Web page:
- Songs about social workers are awesome.
- Sincerity is good but only in small doses or you sound like a drunk.
- Once upon a time people spoke approvingly of The Stereophonics and the way they chronicled provincial small town life. Then they came to their sense.
- James Dean Bradfield is not a good role model when it comes to transfering lyrics from the page to the mic. (I’m amazed he never pulled a Harrison Ford on Richie.)
- If I want to listen to a dour Scot stick a burst of someone else’s song at the end of his, I will listen to The Night Before The Funeral by Arab Strap.
- No, Glasvegas aren’t great.
I think the introduction to Michael Moorcock’s review of The Manual Of Detection by Jedediah Berry is worth quoting from extensively:
If rural nostalgia fuels the continuing appeal of Trollope or Tolkien, then its urban equivalent is most commonly found in Dickens pastiches such as Philip Pullman’s Ruby in the Smoke, in Holly Black’s gritty fairy stories and in the steampunk genre. These days, you can barely pick up a speculative fantasy without finding a zeppelin or a steam-robot on the cover. Containing few punks and a good many posh ladies and gents, most of these stories are better described as steam operas. The Manual of Detection formalises many of the genre’s themes and includes a dash of cyberpunk noir.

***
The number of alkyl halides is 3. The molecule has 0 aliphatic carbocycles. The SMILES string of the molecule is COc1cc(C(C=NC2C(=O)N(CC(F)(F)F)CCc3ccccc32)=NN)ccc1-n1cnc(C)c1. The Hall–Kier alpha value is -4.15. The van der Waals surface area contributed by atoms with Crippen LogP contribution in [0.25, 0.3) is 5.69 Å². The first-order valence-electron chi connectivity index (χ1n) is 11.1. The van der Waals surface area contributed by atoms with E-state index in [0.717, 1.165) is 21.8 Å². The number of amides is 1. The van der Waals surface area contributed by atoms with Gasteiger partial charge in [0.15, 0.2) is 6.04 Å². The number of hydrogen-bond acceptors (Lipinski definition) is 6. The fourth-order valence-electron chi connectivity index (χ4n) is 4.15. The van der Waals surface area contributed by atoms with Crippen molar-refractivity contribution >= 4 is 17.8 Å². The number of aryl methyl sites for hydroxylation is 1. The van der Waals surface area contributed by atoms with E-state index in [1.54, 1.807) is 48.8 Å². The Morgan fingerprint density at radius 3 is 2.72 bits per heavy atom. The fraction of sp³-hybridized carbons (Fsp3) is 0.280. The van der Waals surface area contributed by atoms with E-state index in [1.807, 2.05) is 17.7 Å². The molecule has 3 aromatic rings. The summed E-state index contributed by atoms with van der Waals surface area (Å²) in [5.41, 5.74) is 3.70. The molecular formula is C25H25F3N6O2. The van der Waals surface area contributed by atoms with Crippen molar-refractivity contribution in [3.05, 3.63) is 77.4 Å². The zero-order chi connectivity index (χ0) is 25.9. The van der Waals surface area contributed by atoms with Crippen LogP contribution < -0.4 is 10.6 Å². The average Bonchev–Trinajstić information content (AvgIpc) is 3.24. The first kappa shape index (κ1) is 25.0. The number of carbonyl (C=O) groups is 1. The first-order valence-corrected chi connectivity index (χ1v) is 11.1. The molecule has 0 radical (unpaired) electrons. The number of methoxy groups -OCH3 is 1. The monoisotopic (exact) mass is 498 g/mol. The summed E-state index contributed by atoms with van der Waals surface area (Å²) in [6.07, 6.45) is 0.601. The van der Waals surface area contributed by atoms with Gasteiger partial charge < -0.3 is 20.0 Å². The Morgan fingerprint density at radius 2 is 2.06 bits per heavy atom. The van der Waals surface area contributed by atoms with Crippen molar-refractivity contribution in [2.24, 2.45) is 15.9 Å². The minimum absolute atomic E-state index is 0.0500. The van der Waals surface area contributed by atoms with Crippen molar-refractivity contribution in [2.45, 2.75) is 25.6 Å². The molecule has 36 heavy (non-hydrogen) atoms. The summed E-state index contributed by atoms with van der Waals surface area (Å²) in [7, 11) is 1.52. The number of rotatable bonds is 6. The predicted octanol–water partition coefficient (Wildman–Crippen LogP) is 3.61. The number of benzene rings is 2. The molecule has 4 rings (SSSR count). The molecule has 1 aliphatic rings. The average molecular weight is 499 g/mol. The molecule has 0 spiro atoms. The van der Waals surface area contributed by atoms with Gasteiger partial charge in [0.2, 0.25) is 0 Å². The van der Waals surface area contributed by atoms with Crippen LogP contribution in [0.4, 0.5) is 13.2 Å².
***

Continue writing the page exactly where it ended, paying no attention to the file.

Cyberpunks were what the likes of Bruce Sterling and William Gibson called themselves when first signalling their break with conventional SF. What identified cyberpunk was a sophisticated interest in current events, a guess that the Pacific Rim might soon become the centre of world politics, a keen curiosity about the possibilities of post-PC international culture and a love of noir detective fiction. Characteristically, cyberpunk revived the noir thriller and might as easily be considered a development of the mystery as of science fiction. Sterling and Gibson’s The Difference Engine was an early example of cyberpunk merging into steampunk, proposing a Victorian world with Babbage computers and airships. Airships also appear in The Golden Compass and Watchmen, among other recent movies: they signify you are in an alternate reality.
Steampunk reached its final burst of brilliant deliquescence with Pynchon’s Against the Day and his Airship Boys. Once the wide world gets hold of an idea, however, it can only survive through knowing irony. Its tools, its icons, its angle of attack are absorbed into the cultural mainstream. The genre has started to write about itself, the way Cat Ballou or Blazing Saddles addressed the western. Steampunk no longer examines context and history but now looks ironically at its own roots, tropes and cliches.
There are many ways to spend Friday night in London Town but listening to a rock opera version of Kashmir performed by a marching band, a floating string quartet and a group of skeletons perched on a giant drum on wheels was a pretty good one: Lacher de Violons. (Photo: Ben Broomfield)